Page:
1960. In Re. Berubari Union (and exchange of enclaves) case the SC observed that the preamble can not control the unambiguous language of the constitution. However, the preamble to the constitution is a “KEY to open the minds of its makers”. Nevertheless, the preamble is NOT a part of the constitution.

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1967. In Golaknath v.s State of Punjab case the Supreme Court held that- the Preamble contained in nutshell the idea and aspiration of the constitution.

1973. Subsequently, in the Keshavananda Bharti -vs- State of Kerala

( 1973
(
1973

), a majority of the full bench of the SC conclusively resolved the

issue by holding that the objectives stated in the preamble reflect the BASIC STRUCTURE of the constitution which can not be amended by exercising the power of amendment under Art-368 of the Constitution. And that the preamble is indeed a part of the constitution.

It is noteworthy that, reliance on preamble by the SC is reflected, inter alia, in following cases :

1982. SC relied upon the preamble, Art-14 and Art-16 to come to a

conclusion that Directive Priinciple contained in Art-39A proving for

equal pay for equal work is infact a constitutional right (Randhir Singh -vs- Union of India)

1983. The SC had no hesitation in striking down a statute as

violative of Art-14, read with the preamble which lays down a socialist goal(D S Nakara -vs- Union of India

1984. SC in the case of Pradeep Jain -vs- Union of Indiarelied upon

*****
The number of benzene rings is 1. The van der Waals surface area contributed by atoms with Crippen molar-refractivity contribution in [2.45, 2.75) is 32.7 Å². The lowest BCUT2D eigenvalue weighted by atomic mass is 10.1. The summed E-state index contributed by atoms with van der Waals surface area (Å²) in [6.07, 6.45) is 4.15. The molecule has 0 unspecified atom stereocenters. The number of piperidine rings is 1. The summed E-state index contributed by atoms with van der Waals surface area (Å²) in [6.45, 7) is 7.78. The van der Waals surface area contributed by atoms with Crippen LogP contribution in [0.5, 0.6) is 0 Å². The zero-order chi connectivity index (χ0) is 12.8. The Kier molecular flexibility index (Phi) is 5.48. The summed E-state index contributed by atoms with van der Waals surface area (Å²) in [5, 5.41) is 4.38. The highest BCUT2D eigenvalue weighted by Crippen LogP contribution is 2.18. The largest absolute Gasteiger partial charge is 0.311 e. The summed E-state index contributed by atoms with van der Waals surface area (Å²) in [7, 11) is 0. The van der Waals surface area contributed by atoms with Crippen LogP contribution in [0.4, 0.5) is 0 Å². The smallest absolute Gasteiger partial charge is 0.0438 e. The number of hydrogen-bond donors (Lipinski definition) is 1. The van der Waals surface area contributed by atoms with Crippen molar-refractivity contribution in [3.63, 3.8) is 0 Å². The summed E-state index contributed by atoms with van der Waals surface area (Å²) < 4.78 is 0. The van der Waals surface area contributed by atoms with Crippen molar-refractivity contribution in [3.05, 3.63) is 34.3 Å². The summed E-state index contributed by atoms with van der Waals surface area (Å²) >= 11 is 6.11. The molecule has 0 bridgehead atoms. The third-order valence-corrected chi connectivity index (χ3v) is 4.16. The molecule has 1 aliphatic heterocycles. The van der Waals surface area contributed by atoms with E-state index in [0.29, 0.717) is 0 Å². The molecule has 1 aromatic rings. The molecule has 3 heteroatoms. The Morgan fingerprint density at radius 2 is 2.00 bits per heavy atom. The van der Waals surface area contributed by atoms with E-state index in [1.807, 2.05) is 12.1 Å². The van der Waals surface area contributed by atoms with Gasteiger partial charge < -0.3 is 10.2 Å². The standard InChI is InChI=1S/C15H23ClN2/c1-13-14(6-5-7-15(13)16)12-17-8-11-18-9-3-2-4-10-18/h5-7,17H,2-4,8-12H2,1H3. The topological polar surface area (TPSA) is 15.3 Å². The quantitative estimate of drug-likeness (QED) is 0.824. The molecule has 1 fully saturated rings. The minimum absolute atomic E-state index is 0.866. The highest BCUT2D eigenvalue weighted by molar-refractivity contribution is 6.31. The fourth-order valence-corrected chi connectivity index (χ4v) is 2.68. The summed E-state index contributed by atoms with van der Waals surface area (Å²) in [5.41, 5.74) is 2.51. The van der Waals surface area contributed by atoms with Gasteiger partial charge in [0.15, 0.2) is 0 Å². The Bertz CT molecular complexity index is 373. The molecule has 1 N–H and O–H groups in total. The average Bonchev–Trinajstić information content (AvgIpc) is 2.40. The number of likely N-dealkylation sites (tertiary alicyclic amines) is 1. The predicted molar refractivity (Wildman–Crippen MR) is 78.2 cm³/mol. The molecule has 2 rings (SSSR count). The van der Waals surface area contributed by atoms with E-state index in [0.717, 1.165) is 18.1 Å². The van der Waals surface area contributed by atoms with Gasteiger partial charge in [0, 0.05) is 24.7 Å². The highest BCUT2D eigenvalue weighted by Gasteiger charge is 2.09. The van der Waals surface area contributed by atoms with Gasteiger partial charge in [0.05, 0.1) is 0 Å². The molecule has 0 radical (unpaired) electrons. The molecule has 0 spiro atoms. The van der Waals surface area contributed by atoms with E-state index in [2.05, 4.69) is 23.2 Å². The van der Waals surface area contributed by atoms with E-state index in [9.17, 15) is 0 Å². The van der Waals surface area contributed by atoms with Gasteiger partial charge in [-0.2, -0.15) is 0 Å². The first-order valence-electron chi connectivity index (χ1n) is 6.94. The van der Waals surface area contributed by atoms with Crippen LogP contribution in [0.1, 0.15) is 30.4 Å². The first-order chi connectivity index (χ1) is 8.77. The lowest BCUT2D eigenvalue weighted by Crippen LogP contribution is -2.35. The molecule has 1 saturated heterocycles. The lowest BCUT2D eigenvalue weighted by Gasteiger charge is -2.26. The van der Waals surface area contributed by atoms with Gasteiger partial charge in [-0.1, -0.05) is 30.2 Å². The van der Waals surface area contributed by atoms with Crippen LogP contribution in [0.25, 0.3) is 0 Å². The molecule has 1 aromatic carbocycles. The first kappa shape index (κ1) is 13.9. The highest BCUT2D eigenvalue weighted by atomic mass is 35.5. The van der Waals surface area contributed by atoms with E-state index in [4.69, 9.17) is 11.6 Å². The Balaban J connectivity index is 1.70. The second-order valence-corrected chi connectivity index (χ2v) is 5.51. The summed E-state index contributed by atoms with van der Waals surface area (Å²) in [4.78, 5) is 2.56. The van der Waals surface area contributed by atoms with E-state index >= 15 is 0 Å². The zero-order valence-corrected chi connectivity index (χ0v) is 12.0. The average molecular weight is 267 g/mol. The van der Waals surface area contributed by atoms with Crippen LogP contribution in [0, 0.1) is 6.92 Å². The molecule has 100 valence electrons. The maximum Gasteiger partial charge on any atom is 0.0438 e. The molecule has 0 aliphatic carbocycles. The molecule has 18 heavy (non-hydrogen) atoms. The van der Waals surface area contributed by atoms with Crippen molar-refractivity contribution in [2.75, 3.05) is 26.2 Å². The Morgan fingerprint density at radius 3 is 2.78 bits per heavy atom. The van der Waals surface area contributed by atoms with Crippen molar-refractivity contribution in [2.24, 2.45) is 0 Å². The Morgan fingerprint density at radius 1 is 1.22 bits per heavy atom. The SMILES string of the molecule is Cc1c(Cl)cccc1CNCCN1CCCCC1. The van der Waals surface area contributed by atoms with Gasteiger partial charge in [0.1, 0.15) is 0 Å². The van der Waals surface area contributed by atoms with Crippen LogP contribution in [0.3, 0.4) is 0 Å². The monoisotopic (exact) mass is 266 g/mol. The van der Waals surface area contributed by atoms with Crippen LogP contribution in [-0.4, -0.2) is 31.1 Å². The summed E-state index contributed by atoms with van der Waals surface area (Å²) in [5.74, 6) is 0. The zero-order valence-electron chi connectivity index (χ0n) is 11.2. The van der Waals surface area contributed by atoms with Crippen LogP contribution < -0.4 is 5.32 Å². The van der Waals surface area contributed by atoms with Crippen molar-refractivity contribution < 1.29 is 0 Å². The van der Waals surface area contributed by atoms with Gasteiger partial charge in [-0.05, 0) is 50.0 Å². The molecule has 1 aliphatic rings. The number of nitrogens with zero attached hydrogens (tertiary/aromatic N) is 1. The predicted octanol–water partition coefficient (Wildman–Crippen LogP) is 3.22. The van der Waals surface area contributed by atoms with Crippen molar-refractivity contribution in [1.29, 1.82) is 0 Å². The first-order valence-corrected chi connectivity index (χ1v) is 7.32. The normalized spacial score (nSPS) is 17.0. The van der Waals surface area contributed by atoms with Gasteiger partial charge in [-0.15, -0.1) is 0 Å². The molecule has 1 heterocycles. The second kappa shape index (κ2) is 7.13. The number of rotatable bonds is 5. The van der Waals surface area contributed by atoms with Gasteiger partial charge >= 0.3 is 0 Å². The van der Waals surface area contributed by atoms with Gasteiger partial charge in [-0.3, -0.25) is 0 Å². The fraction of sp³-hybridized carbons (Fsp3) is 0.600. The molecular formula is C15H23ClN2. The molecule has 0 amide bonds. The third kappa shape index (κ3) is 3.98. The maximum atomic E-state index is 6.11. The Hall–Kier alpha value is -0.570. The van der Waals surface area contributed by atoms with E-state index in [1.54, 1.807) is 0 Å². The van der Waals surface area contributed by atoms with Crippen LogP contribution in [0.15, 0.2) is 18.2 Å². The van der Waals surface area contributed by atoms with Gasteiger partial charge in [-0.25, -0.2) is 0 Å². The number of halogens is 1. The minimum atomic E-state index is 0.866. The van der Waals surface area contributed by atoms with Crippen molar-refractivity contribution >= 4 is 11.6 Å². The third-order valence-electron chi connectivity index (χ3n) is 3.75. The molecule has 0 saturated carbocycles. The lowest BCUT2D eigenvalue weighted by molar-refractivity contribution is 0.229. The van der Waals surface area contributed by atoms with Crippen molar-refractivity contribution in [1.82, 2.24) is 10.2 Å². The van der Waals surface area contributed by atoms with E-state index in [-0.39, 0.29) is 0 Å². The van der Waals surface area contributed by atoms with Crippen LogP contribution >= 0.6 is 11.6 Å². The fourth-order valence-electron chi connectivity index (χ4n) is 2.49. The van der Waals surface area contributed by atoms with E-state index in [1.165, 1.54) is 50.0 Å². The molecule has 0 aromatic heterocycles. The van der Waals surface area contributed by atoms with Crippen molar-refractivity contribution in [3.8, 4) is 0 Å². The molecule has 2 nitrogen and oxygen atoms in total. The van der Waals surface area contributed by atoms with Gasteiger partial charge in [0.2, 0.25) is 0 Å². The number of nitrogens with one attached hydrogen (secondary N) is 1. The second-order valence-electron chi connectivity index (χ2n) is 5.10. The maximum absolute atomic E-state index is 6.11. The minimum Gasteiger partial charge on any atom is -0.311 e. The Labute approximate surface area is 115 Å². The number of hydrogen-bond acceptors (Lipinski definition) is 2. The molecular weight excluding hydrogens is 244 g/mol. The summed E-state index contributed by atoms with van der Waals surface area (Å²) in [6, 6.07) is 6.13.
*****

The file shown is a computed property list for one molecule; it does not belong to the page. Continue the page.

the words “integrity of India” to support its decision in that case.

Go To Module-1 Questions.

Q : 2015 : Explain : basic structure theory to the preamble / power of

parliament to amend the constitution.

 Ans :
Ans
:

Amendments in constitution at time become necessary to adapt to the changing needs of nation, to overcome the difficulties which may encounter in future in working of the constitution and to realize any popular demand for changing the political system e.g State reorganization, special provisions of ST SCs, lowering of age for voting etc.

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However the amendment of constitution have often been used to achieve political purposes or to override judicial verdicts.

For providing the compatibility of Constitution with the changing society needs, constitution makers provided the Art 368 - Power of Parliament to amend the Constitution. Procedure for the purpose fall under 3 categories.

(a)

Amendment by Simple Majority.

(b)

Amendment by special Majority.

(c)

Amendment by special majority and rectification by states.

Sankari parsad V/s Union of India AIR 1951 SC 455 : This is the case which in route the theory of Basic Structure, in this case SC held that

• The power to amend the Constitution including the fundamental rights is contained in the Art 368,

• And that the word “Law” in Art 13 includes only an ordinary law and does not include constitutional amendment which is made in exercise of constituent power.

• i.e. Parliament is empowered to amend the constitution so as to compromise fundamental rights of citizens

In Sajjan Singh v/s State of Punjab, SC held that the word amendment of constitution means amendment of all the provisions of constitution, include Part-III, the fundamental rights.

Golak Nath V/s State of Punjab AIR 1971 SC 1643

• SC held that Parliament cannot amend the FR,

• SC rejected the argument- Amendment of Constitution was Sovereign Power without any implied limitation.

Kesavananda Bharti’s V/s State of kerela AIR 1973 SC 1461 : This is the case in which the theory of Basic Structure emerged for the first time.

• The Golak Nath Case was overruled, and SC held that Art 368, even before 24th Amendment contained the power as well as procedure of amendment.

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• The Parliament has a wide powers of amending the constitution but these powers are not of unlimited nature, and powers under Art-368 does not